c. Under the Reset settings heading, click on the Restore settings to their default values link. (Click to enlarge the screenshot below.)
d. From the Reset settings overlay, click on the Reset button. (Click to enlarge the screenshot below.)
You can now close the Microsoft Edge browser and continue using your computer if you like.
While resetting and cleaning up your web browser may remove the malware from the browser directly, it is possible, depending on the malware, that there are still associated malicious files leftover on the Windows operating system. These leftover files can cause malware to change the browser’s settings again. If you need to take further action because you suspect malware is continuing to change your browser’s settings, you ought to continue with another method below that either removes the malware via a built-in antivirus like Microsoft Defender or a third-party antimalware program.
Method Two: How to Remove NewPDFSearch Search Browser Hijacker Using Microsoft Defender in Windows 10/11
Windows 10/11’s default antivirus program, Microsoft Defender, (known as Windows Defender before the Windows 10 November 2019 Update), provides first-rate antivirus and antimalware protection. The term “antimalware” is a fresh take on “antivirus” which had become a cliche because scores of malicious programs that make up 11 common types of malware exist today rather than computer viruses alone. Microsoft Defender finds all sorts of malware and is an antimalware program that keeps the traditional antivirus name to avoid confusion. That said, due to differences of opinion surrounding what the term means, Microsoft Defender still might not remove what you deem a Potentially Unwanted Program (PUP) on your computer until you enable the PUP protection first. If you tried an antivirus/antimalware scan with Microsoft Defender and the malware was not found, you can try enabling the PUP protection and try again before installing third-party software on your computer.
See also: How to Use Malicious Software Removal Tool in Windows 10
Note: The terms “Potentially Unwanted Programs” (PUPs) and “Potentially Unwanted Applications” (PUAs) are interchangeable. When referring to misleading software installed as a bundle or without users’ consent, common antimalware programs use the term “PUP;” however, Microsoft prefers “PUA” in Windows 10.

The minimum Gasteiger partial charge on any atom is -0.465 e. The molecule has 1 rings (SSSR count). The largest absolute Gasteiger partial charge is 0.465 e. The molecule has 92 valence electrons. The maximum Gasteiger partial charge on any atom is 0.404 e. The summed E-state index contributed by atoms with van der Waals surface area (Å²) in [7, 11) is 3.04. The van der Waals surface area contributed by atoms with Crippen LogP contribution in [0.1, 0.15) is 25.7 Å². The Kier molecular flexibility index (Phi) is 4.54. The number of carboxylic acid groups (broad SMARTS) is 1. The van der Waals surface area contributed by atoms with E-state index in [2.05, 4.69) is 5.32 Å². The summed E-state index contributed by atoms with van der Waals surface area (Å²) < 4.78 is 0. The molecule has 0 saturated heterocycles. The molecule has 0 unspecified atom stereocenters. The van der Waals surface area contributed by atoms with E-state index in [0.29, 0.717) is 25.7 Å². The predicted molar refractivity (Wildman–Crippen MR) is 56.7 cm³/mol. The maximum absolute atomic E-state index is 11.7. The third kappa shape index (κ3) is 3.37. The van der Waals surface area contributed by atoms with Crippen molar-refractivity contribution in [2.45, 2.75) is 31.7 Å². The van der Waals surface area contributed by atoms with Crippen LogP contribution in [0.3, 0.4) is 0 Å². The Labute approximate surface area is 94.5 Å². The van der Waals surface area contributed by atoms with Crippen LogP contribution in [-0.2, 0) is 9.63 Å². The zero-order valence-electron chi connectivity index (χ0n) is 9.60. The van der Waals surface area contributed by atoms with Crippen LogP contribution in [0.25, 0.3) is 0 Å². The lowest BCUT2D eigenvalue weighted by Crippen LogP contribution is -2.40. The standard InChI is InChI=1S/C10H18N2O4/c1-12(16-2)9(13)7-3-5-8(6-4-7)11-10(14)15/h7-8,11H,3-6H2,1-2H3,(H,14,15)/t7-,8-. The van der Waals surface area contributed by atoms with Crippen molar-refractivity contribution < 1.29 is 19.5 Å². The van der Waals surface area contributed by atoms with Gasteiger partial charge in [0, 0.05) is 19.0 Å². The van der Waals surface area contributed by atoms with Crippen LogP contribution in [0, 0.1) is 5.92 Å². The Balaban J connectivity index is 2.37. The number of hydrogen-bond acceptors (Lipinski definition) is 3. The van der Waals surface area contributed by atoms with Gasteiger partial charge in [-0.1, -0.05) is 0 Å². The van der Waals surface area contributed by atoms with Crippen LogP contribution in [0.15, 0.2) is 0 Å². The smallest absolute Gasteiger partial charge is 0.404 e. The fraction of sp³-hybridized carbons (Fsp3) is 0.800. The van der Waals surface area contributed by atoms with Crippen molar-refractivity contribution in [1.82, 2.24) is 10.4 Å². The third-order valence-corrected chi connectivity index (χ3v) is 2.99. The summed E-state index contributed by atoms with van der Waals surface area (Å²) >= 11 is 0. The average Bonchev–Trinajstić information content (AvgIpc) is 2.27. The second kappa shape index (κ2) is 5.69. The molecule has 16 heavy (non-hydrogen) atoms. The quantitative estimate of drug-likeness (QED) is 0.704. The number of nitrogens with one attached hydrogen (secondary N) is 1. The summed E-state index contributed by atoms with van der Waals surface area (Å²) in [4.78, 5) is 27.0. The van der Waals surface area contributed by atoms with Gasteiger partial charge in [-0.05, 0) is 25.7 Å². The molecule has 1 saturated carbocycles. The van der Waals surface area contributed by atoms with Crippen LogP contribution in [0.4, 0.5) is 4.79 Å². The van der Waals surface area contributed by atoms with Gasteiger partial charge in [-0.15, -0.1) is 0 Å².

The Windows Security app currently has seven areas that work together to keep your computers protected from harmful threats. They are as follows:
- Virus & Threat Protection is where you can run scans, view the threat history, set up ransomware protection, and access other settings and notifications such as the Controlled Folder Access that comes with Microsoft Defender Exploit Guard and when you sign in to Microsoft OneDrive.
- Account Protection helps users protect their identity when they sign in to Windows with the new Account Protection pillar in the Microsoft Security app. Account Protection offers some additional chances to secure an account outside of the traditional password, including Windows Hello facial and fingerprint recognition of a PIN for faster sign-in.
- Firewall & Network Protection manages the Microsoft Defender firewall settings and allows you to monitor networks and internet connections.
- App & Browser Control shows Microsoft Defender SmartScreen settings and exploit protection mitigations.
- Device Security gives greater insight and access to device security settings.
- Device Performance & Health shows drivers, storage space, and other issues with Windows Update, plus keeps the device clean and up to date by installing the latest version of Windows 10.
- Family Options offers parental controls and tips to manage your children’s online experience and how to keep kids safe online.
Note: Windows 10 allows you to create system restore points, perform a system restore, change the system restore point creation frequency, and delete system restore points. This collection of tutorials details everything you need for creating, performing, and managing restore points. A restore point is a Windows recovery option that lets you load the operating system at a previous time, which is helpful for when you are unable to proceed due to unsuccessful troubleshooting attempts. Windows’ System Restore is not always turned on by default in Windows 10, so if you haven’t heard of the feature before today, you may not have any restore points created that can help you.
How to Scan with Microsoft Defender in Windows Security
Windows 10/11 provides the latest antivirus protection with Windows Security. Your device will be actively protected from the moment you start Windows 10/11. Windows Security continually scans for malware (all types of malicious software), viruses, and security threats. In addition to this real-time protection, updates are downloaded automatically to help keep your device safe and protected from threats.
Some features differ if you are running Windows 10 in S mode. Because this mode is streamlined for tighter security, the Virus & threat protection area has fewer options. However, that does not mean it is less secure—the built-in security of this mode automatically prevents viruses and other threats from running on your device, and you will receive security updates automatically.
Microsoft Defender automatically scans your system periodically, so it should pick up and remove any malware on your computer by itself over time. If you need a quick solution, Microsoft Defender also allows for manual scans so that you can scan any location on the operating system immediately.
Note: The Microsoft Defender antivirus application shown below comes out of the box on all versions of Windows 10/11, the latest version of the Windows operating system. If you are running an older version of Windows, such as Windows 7 or 8, then you can skip to one of the next parts that shows you how to install a third-party antimalware application instead.